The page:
No Return to Payment by Results

“WE’RE NOT going to let Blunkett divide and demoralise schools”. That will be the message from hundreds of teachers rallying against performance-related pay (PRP) this Saturday.

Martin Powell-Davies, Lewisham NUT

The Tories did enough damage by setting school against school through performance league tables. Now New Labour want to take market forces even further and set teacher against teacher. They want teachers’ pay to be measured by pupils’ exam results and OFSTED inspectors’ gradings.

But the laws of the market have no place in schools. How do you fairly compare different teachers from different schools? Teachers will opt for classes and schools where it’s easier to “perform”. PRP is a devastating attack on comprehensive education.

“PRP isn’t going to work,” says Southampton primary teacher Liz Filer “It doesn’t take into account how children learn. We’re already being asked to set up booster classes for six-year-olds. This will put children under even more pressure.

“Teamwork will go out of the window. Who is going to want to teach children with special needs if you’re paid by results?”

New Labour want parents to question teacher competence instead of the government’s failure to fund schools properly and tackle poverty. They want teachers to take on even more unbearable workload and compete with colleagues for pay.

“They claim ‘good’ teachers will be rewarded but we all deserve a £2,000 pay rise,” says Merseyside secondary teacher Robin Pye. “PRP is all about trying to make us choose which few of us get a decent wage. Most of us will only receive a below average 3.3% increase.”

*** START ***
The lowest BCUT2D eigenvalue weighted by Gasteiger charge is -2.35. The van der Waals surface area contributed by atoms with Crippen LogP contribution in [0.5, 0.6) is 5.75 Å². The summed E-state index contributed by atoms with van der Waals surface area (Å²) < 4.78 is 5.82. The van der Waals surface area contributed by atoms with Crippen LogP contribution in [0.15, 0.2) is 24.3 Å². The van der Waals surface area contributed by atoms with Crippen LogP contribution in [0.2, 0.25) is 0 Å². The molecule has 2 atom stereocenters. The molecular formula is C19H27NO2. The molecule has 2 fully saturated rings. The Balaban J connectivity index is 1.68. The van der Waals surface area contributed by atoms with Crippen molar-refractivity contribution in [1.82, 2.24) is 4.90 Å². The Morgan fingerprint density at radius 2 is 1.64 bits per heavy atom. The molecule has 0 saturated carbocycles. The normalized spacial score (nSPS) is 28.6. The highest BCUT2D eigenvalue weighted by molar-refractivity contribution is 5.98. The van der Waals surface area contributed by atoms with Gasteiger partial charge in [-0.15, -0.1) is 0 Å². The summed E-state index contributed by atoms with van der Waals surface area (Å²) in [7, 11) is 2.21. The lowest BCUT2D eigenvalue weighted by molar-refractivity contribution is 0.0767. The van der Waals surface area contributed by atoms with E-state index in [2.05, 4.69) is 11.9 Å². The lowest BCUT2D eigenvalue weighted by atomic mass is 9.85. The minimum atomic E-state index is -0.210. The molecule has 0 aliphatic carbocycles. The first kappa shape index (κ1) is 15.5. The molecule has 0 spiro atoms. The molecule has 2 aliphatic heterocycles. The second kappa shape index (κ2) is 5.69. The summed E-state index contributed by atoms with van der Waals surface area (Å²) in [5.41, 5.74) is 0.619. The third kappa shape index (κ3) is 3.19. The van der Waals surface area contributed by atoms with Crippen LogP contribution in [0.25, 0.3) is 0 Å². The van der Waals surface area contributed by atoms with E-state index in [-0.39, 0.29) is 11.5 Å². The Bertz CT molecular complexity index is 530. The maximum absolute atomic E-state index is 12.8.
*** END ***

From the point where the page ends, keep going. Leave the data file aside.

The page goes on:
Even the Review Body warns the government that they have failed to win the arguments in schools over PRP. Blunkett is pressing on regardless. Now we’ve no choice but to turn anger into action.

School Teachers Opposed to Performance Pay (STOPP) has had to take the initiative to organise Saturday’s demonstration but it’s time the national unions gave a lead. Several local associations of the National Union of Teachers (NUT) have already organised indicative strike ballots.

Results from Liverpool to Lewisham, Bristol to St Helens show that teachers would vote for action to stop performance pay damaging schools.

On 17 February the NUT national executive are voting on a motion to ballot for the one-day strike action agreed by NUT conference. Teachers must rush in demands that the executive supports that call.

The government’s spin doctors are losing their touch. A bold campaign combining action and publicity can defeat performance pay and unite parents and teachers in demanding proper investment in comprehensive education.